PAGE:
On 16 November, 1797, Shackleford, being thus destitute of the legal title, nevertheless sold to Philip Buckner, the same tract of seven hundred acres which he had previously sold to Upshaw. It was alleged in the bill that this sale was made with Upshaw's consent, but no evidence of it was furnished, except that in the contract of 1801, his consent is stated to be given at some time prior to 1801. At the same time, Shackleford sold also to Buckner another tract of one thousand acres. The price for both tracts was £1020, without saying what was the sum for each tract. No part of it was to be paid in cash. A bond of Anderson for £600 held by Buckner was assigned to Shackleford; a claim against Coats for £250 was also assigned over, and for the balance Shackleford agreed to wait until Buckner sold the one thousand seven hundred acres, provided he sold it prior to January, 1799; if not, payment to be then made, or sooner if Buckner should sell.
In 1798 and 1799, Buckner sold to the complainants, or to those chanroblesvirtualawlibrary
under whom they claim, in several parcels, the whole of the seven hundred acres in question, who paid him in full therefor, received conveyances, and entered into possession.
On 18 April, 1801, Upshaw, having made some payments to Shackleford, entered into a new contract with him, which was endorsed on the original one, stating
"that since the date of the within, Shackleford had, with the consent of Upshaw, sold the seven hundred acres of land to Buckner for £420, which sum is still due,"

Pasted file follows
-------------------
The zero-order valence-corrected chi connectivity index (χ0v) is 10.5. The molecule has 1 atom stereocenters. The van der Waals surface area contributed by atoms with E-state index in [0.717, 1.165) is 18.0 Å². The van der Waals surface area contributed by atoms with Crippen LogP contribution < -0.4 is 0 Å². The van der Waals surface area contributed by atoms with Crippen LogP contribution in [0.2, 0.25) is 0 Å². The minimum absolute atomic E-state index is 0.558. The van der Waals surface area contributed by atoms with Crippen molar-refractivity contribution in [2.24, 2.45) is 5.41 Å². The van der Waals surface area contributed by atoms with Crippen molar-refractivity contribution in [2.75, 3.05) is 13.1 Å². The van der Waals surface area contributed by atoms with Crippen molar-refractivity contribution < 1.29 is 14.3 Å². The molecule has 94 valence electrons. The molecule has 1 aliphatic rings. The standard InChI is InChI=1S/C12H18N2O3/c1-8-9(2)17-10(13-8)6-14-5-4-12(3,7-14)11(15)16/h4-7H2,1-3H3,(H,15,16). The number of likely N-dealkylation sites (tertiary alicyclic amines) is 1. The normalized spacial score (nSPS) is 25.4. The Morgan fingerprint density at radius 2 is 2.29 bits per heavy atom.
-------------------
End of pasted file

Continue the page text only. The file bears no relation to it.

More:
and it was agreed that Shackleford should assign Buckner's contract to Upshaw, who was to make a deed as soon as the money should be paid. But if, upon application, Buckner did not pay the said sum of money and interest, Upshaw was immediately to take proper steps to have the land sold to raise the money and interest.
On 16 May, 1803, Shackleford assigned to Upshaw the contract between Shackleford and Buckner, and authorized Upshaw to receive from Buckner the balance due on the same, amounting on that day to £530 9s., having previously assigned the claim upon Coats' bond, and an order which Buckner had given upon one Copland, the attorney who was charged with its collection. The result of that claim may be stated in a few words. Suit was brought in the Circuit Court of the United States at Richmond, by John Marshall, in 1798, against Coats; there was a judgment, a ca. sa., another ca. sa.; and, finally, it got into chancery against Coats' widow and children. The plaintiff at last gave it up in 1820.
Upshaw made more than one effort to obtain the money from Buckner, which was due under the contract assigned by Shackleford. In April, 1804, he empowered John H. Upshaw, who was going to Kentucky, to receive from Buckner the sum due on his contract, and, on the payment of the money, the agent was authorized to make a deed.
The agent called on Buckner, who expressed much anxiety to comply with his contract, and induced the agent to remain some days, in the hope of raising the money. But he failed to pay any part of it. The agent, after authorizing John O'Bannon to receive the money from Buckner, and make him a deed, returned to Virginia.
Upshaw drew an order on John O'Bannon in April, 1807, for chanroblesvirtualawlibrary
the money, which was returned protested for nonacceptance. O'Bannon shortly after this died, and in the year 1813, or 1814, Upshaw obtained from his representatives the assigned contract of Buckner, which had been left with him, and on which was endorsed a credit for $100 on 10 April, 1805, and another for the same amount, 18 April, 1806. On obtaining the contract, Upshaw caused an action to be brought on it against Buckner for the money. The suit being brought in the name of Upshaw, as assignee of Shackleford, there was a demurrer to the declaration; and at May term, 1815, the Circuit Court of the United States for Kentucky sustained the demurrer, and the action failed.